When the Bible clearly teaches us that ‘there is one mediator between God and man, the man Christ Jesus’ (1 Timothy 2:5), how can Catholics even begin to justify praying to saints?
Do you ask your friends to pray for you? And when you do, do you worry that this somehow contradicts the scriptural teaching that Jesus is the “sole Mediator between God and man”? And if you don’t worry, why not?
Clearly, the reason you don’t worry is that while you believe Jesus Christ is our Redeemer and our “way” to the Father, you also believe that those who have been made members of his mystical body, share in his mediatorial work. While you believe that Jesus is our faithful high priest who has brought us to God, you also believe that in him we have become a kingdom of priests. This is why we Christians in his name bring the message of reconciliation. This is why we serve. This is also why we pray for others in the name of Jesus.
And this is why we ask the saints in heaven to intercede for us. While Protestants for some reason believe that those who are with Jesus in heaven have ceased to function as members of his body, we do not.
Resources on the Saints from the CHNetwork
Books Available from the CHNetwork
by Dr. Kenneth J. Howell
Ignatius of Antioch and Polycarp of Smyrna were two of the greatest leaders of Christianity in the first half of the second century. Their combined writings provide a unique window on the faith, life, and practice of the early Christians. Careful reading of these writings demonstrates the unique place that the early Fathers of the Church hold in establishing the foundations of historic Christianity. Their relevance for contemporary ecumenical discussions is beyond dispute.
by Rod Bennett
What was the early Church like? Contrary to popular belief, Rod Bennett shows there is a reliable way to know. Four ancient Christian writers–four witnesses to early Christianity –left us an extensive body of documentation on this vital subject, and this book brings their fascinating testimony to life for modern believers. With all the power and drama of a gripping novel, this book is a journey of discovery of ancient and beautiful truths through the lives of four great saints of the early Church–Clement of Rome, Ignatius of Antioch, Justin Martyr, and Irenaeus of Lyons.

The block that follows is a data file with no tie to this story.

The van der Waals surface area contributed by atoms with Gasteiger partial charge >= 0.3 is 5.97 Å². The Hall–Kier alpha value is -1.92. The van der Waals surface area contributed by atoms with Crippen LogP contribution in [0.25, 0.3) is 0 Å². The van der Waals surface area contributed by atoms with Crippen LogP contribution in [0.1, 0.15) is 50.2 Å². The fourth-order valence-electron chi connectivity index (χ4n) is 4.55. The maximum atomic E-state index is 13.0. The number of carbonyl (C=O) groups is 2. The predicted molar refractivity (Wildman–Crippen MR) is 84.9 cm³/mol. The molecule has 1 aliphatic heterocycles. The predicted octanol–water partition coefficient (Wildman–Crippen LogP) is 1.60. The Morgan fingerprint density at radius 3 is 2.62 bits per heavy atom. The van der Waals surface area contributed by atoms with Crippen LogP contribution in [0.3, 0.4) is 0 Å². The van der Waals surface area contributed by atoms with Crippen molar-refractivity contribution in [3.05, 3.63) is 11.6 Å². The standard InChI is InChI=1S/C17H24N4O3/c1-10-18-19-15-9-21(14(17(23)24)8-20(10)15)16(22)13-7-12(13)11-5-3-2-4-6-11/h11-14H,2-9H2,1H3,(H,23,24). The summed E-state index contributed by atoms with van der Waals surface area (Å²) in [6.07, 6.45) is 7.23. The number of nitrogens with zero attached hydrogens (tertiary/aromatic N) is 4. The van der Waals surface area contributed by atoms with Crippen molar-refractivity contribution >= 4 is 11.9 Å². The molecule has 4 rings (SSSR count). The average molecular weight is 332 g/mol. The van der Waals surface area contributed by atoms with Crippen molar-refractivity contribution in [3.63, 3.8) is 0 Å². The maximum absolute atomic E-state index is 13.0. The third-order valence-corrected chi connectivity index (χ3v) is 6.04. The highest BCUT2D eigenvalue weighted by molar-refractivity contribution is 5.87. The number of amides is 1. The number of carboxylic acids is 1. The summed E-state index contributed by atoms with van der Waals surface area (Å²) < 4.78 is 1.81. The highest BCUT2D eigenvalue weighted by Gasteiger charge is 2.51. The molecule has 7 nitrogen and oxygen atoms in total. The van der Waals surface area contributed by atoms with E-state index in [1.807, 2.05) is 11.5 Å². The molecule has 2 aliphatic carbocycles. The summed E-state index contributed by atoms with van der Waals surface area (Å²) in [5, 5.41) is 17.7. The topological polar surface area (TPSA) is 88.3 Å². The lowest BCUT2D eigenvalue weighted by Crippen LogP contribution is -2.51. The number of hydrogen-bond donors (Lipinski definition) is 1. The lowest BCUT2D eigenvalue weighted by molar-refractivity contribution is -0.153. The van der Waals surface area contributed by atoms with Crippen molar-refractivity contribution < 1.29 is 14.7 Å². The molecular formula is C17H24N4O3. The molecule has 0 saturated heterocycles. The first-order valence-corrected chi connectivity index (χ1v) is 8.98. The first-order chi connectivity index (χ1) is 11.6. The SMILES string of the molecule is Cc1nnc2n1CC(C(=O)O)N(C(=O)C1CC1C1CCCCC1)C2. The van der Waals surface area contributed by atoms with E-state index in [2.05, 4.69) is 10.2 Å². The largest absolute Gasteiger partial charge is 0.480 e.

by Rod Bennett
Rod Bennett follows up his bestseller Four Witnesses with an account of the historical events that led him out of his own belief in apostasy theory and into the Catholic Church. The theory goes like this: Just a few centuries after Christ s death, around the time the Roman Empire converted to Christianity, the true Faith suffered a catastrophic falling-away. The simple truths of the gospel became so obscured by worldliness and pagan idolatry kicking off the Dark Ages of Catholicism that Christianity required a complete reboot. Rod narrates the drama of the early Church s fight to preserve Christian orthodoxy intact even as powerful forces try to smash it to pieces.
There are many, many great resources out there for learning about the saints. Here are some of our favorites.
by Scott Hahn
Once again Dr. Hahn provides us with an easy-to-read, engaging, thoroughly biblical study of angels and saints. If you’ve wondered “What exactly does Scripture teach on these subjects?” you will be in for a feast.
by Fr. Thomas Dubay
Fr. Thomas Dubay spends a number of months every year giving conferences and retreats to religious, particularly to contemplative Carmelites. This book is the fruit of many years of his study and experience in spiritual direction, and in it he synthesizes the teachings on prayer of the two great doctors of the Church on prayer – St. John of the Cross and St. Teresa of Avila – and the teaching of Sacred Scripture.
by Patrick Madrid
What’s this thing Catholics have with asking Mary and the saints in heaven to pray for them? Using Scripture and the early Church fathers, in this book well-known apologist Patrick Madrid gives the simplest and clearest explanation you will find anywhere of the Catholic teaching on the Communion of Saints.